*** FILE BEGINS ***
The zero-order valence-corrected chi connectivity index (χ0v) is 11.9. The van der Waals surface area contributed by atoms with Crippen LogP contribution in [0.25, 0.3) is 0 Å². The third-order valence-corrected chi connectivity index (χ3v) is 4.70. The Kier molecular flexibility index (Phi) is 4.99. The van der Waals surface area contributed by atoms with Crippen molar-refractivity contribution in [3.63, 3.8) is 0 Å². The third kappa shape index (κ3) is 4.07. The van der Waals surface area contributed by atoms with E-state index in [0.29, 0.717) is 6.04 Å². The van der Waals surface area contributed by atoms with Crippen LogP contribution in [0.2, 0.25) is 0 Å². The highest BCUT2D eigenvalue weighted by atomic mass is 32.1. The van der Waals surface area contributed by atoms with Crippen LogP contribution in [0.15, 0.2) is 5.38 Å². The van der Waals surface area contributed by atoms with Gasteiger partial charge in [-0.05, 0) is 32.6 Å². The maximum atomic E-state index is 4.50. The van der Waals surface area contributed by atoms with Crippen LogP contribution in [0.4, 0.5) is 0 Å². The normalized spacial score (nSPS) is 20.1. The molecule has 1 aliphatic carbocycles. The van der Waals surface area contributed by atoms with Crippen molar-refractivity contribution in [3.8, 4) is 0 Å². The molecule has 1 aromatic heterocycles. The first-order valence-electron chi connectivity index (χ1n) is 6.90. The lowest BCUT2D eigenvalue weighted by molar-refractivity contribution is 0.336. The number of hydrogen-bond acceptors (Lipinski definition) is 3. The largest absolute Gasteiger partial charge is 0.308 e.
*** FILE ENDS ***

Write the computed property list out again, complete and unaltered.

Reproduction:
The zero-order valence-corrected chi connectivity index (χ0v) is 11.9. The van der Waals surface area contributed by atoms with Crippen LogP contribution in [0.25, 0.3) is 0 Å². The third-order valence-corrected chi connectivity index (χ3v) is 4.70. The Kier molecular flexibility index (Phi) is 4.99. The van der Waals surface area contributed by atoms with Crippen molar-refractivity contribution in [3.63, 3.8) is 0 Å². The third kappa shape index (κ3) is 4.07. The van der Waals surface area contributed by atoms with E-state index in [0.29, 0.717) is 6.04 Å². The van der Waals surface area contributed by atoms with Crippen LogP contribution in [0.2, 0.25) is 0 Å². The highest BCUT2D eigenvalue weighted by atomic mass is 32.1. The van der Waals surface area contributed by atoms with Crippen LogP contribution in [0.15, 0.2) is 5.38 Å². The van der Waals surface area contributed by atoms with Gasteiger partial charge in [-0.05, 0) is 32.6 Å². The maximum atomic E-state index is 4.50. The van der Waals surface area contributed by atoms with Crippen LogP contribution in [0.4, 0.5) is 0 Å². The normalized spacial score (nSPS) is 20.1. The molecule has 1 aliphatic carbocycles. The van der Waals surface area contributed by atoms with Crippen molar-refractivity contribution in [3.8, 4) is 0 Å². The molecule has 1 aromatic heterocycles. The first-order valence-electron chi connectivity index (χ1n) is 6.90. The lowest BCUT2D eigenvalue weighted by molar-refractivity contribution is 0.336. The number of hydrogen-bond acceptors (Lipinski definition) is 3. The largest absolute Gasteiger partial charge is 0.308 e.